My conclusion then is that the expression “All the earth” could be a little ambiguous because the call to worship is for all true believers or people of God who have come from both all the land of Israel and all over the earth to the Temple in Jerusalem to worship God there. This would fit very well into the context of the time after the return from exile when people returned to Israel and of course Jerusalem to worship God in the rebuilt temple from far off lands like Babylon.

My rewrite of the hymn “All people on earth do dwell” reflects this idea for my new line reads, “All God’s people who dwell on the earth”

  1. (vs. 2)   A call to worship

The second verse is a second version of this call to worship for all God’s people and it reads this way,

“Worship the Lord with gladness; come before him with joyful song”

The expressions in this second part of this first call to worship also appears a number of times in the “Psalms of “Our God the King who reigns” (Psalms 93 – 100). Worshipping God with gladness appears in Psalm 95: 6, 96: 11 and 97: 1. While worship using singing appears in Psalm 95: 1 -2, 96: 1 – 2 and 98: 1 and verse 5.

So the idea that I set forth in the introduction that Psalm 100 is a doxology of praise and worship for the Psalms of “Our God the king who reigns” seems valid just on these expressions verse 2 of Psalm 100 alone.

If this call to worship was written for God’s people coming into the Temple in Jerusalem to worship then it is saying they should worship God with gladness, joy and song. Paul twice tells two different churches to do the same like Ephesians 5: 19 – 20,

“Speaking to one another with psalms, hymns, and songs from the Spirit. Sing and make music from your heart to the Lord, 20 always giving thanks to God the Father for everything, in the name of our Lord Jesus Christ”.

When I was a young teenager I remember coming into church to worship God with some of my friends and being scolded by a older member of the congregation for making so much noise as I entered what she called our church, “God’s House”. The tradition in my church in those days was entering church was like entering a library, you had to be dead quite as you were entering the presence of God. The problem with this is it is not biblical because heaven is not a quite place like the local library it is a place of great loud joyful praise, Revelation 19: 1 – 7,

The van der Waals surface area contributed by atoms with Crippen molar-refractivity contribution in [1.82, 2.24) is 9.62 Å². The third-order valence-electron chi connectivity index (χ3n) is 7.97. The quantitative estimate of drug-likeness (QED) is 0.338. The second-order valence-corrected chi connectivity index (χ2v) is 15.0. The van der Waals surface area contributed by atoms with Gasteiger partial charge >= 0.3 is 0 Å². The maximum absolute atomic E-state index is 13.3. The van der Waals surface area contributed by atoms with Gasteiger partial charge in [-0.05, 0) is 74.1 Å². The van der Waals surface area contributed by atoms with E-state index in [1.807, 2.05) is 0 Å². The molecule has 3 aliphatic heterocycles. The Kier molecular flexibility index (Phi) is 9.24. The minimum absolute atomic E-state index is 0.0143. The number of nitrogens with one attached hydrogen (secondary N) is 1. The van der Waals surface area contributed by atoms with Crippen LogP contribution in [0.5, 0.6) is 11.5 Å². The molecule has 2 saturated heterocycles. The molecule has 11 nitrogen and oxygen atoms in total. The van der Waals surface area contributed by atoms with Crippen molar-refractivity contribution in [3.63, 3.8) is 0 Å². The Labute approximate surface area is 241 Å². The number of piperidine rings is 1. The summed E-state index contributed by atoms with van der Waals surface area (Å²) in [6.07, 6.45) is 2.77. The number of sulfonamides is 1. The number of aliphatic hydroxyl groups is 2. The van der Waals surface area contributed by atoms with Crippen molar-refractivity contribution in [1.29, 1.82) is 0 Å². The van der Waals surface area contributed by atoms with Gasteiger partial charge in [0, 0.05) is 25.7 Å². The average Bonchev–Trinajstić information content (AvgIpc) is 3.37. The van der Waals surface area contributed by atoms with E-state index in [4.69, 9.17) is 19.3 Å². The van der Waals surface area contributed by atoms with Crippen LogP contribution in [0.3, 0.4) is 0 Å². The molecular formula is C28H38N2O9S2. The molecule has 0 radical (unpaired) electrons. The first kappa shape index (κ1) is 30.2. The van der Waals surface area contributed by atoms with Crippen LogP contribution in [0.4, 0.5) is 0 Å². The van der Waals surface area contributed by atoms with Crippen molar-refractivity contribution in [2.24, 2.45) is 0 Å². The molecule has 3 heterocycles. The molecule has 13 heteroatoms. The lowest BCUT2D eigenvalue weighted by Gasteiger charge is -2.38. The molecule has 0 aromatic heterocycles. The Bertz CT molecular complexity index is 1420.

“After this I heard what sounded like the roar of a great multitude in heaven shouting:

“Hallelujah! Salvation and glory and power belong to our God,2 for true and just are his judgments. He has condemned the great prostitute who corrupted the earth by her adulteries. He has avenged on her the blood of his servants.”

 And again they shouted: “Hallelujah! The smoke from her goes up for ever and ever.” The twenty-four elders and the four living creatures fell down and worshiped God, who was seated on the throne. And they cried: “Amen, Hallelujah!” Then a voice came from the throne, saying: “Praise our God, all you his servants, you who fear him, both great and small!”

 Then I heard what sounded like a great multitude, like the roar of rushing waters and like loud peals of thunder, shouting: “Hallelujah! For our Lord God Almighty reigns. Let us rejoice and be glad and give him glory! For the wedding of the Lamb has come, and his bride has made herself ready”.

 Those who want heaven to be like a great quiet and peaceful library will be very disappointed. This does not mean the lady at the church I grew up in did not have a point to make about how I was entering the church with my friends just making lots of noise in general conversation. We need to come together in worship dropping the day-to-day things of this world to focus on God and who he is and what he has done for us.

I like some of the Baptist churches I have attended over the years that before the church worship service starts they have a praise time when lively hymns of praise are sung helping everyone to focus on God with joyful praise.

Also this call to worship is not just applicable to our times of public worship as Paul taught in Romans 12: 1 that our whole lives should be lived in a attitude of praise and service to the Lord,

“Therefore, I urge you, brothers and sisters, in view of God’s mercy, to offer your bodies as a living sacrifice, holy and pleasing to God—this is your true and proper worship.”.

At the time of writing this Psalm talk I attend, as a retired person a bible study that runs on a week -day during the week and some of its members are even older than I am. One older lady of that bible study is 92 and often when she is making a comment on a verse in the bible we are studying she breaks out in song singing an appropriate verse or chorus as part of her comments. We often join her singing the hymn or song and I have thought sometimes that this could be what Paul is saying we should do in the Ephesians 5: 19 – 20,